Stock Strategies: Basics of The Value Investing Stock Strategy

Value investing is a very popular stock strategy where investors seek out companies that they believe have the ability to create profits at an acceptable level during a sustained holding period. An acceptable level of profits would probably mean doing better than the market average, but it would be different for every investor. What is the same for all value investors is the desire to buy a well performing stock at a bargain price.

For value investors, simple market factors that can cause fluctuations in stock prices are not of great concern. Common market factors which tend to affect stock prices are: inflation reports, Fed rate hikes, oil prices, and wars. While it is true that market factors will affect stock prices, value investors tend to look further down the road and, therefore, believe temporary fluctuations will not affect long-term profitability – when owning ‘value stock.” In fact, the “buy and hold” stock strategy is employed by most value investors because they tend to hold onto value stocks for many years at a time. Where the two strategies differ is in their selection of stock.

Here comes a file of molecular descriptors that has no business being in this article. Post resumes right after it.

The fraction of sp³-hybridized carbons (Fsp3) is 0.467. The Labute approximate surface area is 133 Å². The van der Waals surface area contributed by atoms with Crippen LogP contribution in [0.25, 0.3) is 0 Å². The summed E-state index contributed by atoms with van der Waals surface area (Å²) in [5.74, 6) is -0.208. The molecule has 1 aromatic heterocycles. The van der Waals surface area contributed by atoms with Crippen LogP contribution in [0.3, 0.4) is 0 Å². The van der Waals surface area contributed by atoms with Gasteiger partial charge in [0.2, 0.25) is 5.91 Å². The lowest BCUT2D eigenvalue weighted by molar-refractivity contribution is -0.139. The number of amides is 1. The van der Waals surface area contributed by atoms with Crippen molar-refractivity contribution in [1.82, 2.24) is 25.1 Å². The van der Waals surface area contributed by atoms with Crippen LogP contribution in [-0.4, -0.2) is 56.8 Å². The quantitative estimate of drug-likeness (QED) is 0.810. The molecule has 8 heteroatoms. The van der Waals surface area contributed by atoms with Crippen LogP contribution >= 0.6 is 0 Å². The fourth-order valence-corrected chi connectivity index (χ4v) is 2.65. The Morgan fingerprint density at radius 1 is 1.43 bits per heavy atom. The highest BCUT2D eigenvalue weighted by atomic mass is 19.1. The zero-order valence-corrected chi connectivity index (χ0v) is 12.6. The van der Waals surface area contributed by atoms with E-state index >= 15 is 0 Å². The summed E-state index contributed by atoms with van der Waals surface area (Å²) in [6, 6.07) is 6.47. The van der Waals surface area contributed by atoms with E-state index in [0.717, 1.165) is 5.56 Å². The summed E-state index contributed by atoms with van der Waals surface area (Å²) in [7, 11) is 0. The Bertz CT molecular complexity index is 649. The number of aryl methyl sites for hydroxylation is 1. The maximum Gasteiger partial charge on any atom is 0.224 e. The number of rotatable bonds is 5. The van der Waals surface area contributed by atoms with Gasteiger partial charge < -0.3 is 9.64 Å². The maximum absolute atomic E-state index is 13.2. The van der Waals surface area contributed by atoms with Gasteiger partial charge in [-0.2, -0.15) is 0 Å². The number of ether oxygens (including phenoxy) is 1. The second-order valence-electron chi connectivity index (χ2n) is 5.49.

Value investors are not concerned with market factors as much as the actual companies in which they are investing. In fact, a value investor likes to know the “fundamentals’ of a company – or all factors relevant to the business and its relative strength in the market. Some very useful fundamentals for value investors to know include: cash flow, earnings growth, dividends, and company debt.

However, just because a company is sound in all of the categories listed above, that does not mean it would be considered a value stock investment opportunity. A company with great cash flow, solid, consistent earnings growth, reasonable dividends and relatively little to no company debt – may actually be a growth stock investment and therefore not desired by a value investor.

The value investor is looking for the best deal: a company with sound fundamentals but, trading below its “true value” for some reason. The market should eventually correct its inaccurate valuation and, send stock prices sharply upward when that correction occurs. This is why value investors comb the markets for great companies that have been missed by analysts and the investment community.